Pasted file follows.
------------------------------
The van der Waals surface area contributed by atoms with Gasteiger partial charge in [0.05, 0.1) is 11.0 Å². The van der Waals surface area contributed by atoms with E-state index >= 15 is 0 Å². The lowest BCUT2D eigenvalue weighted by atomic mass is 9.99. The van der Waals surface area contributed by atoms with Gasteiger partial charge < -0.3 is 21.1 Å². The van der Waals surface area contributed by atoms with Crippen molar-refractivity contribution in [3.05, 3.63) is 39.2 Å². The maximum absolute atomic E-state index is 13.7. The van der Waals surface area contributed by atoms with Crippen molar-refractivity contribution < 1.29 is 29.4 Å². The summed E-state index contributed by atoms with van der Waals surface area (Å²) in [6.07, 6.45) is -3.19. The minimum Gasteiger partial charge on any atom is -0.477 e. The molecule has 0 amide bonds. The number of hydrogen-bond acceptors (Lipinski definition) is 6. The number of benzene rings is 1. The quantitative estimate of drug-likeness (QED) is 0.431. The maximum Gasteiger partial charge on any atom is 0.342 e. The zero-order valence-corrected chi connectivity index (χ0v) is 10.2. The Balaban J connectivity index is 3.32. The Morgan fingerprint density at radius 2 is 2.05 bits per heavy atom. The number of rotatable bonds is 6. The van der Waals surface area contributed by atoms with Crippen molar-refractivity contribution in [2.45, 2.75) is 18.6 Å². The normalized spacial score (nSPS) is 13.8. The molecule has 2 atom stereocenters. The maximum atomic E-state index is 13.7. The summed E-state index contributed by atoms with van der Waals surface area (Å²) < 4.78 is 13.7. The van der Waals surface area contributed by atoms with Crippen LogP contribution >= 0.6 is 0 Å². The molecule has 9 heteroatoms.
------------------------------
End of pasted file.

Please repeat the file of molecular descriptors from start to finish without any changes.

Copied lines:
The van der Waals surface area contributed by atoms with Gasteiger partial charge in [0.05, 0.1) is 11.0 Å². The van der Waals surface area contributed by atoms with E-state index >= 15 is 0 Å². The lowest BCUT2D eigenvalue weighted by atomic mass is 9.99. The van der Waals surface area contributed by atoms with Gasteiger partial charge < -0.3 is 21.1 Å². The van der Waals surface area contributed by atoms with Crippen molar-refractivity contribution in [3.05, 3.63) is 39.2 Å². The maximum absolute atomic E-state index is 13.7. The van der Waals surface area contributed by atoms with Crippen molar-refractivity contribution < 1.29 is 29.4 Å². The summed E-state index contributed by atoms with van der Waals surface area (Å²) in [6.07, 6.45) is -3.19. The minimum Gasteiger partial charge on any atom is -0.477 e. The molecule has 0 amide bonds. The number of hydrogen-bond acceptors (Lipinski definition) is 6. The number of benzene rings is 1. The quantitative estimate of drug-likeness (QED) is 0.431. The maximum Gasteiger partial charge on any atom is 0.342 e. The zero-order valence-corrected chi connectivity index (χ0v) is 10.2. The Balaban J connectivity index is 3.32. The Morgan fingerprint density at radius 2 is 2.05 bits per heavy atom. The number of rotatable bonds is 6. The van der Waals surface area contributed by atoms with Crippen molar-refractivity contribution in [2.45, 2.75) is 18.6 Å². The normalized spacial score (nSPS) is 13.8. The molecule has 2 atom stereocenters. The maximum atomic E-state index is 13.7. The summed E-state index contributed by atoms with van der Waals surface area (Å²) < 4.78 is 13.7. The van der Waals surface area contributed by atoms with Crippen LogP contribution >= 0.6 is 0 Å². The molecule has 9 heteroatoms.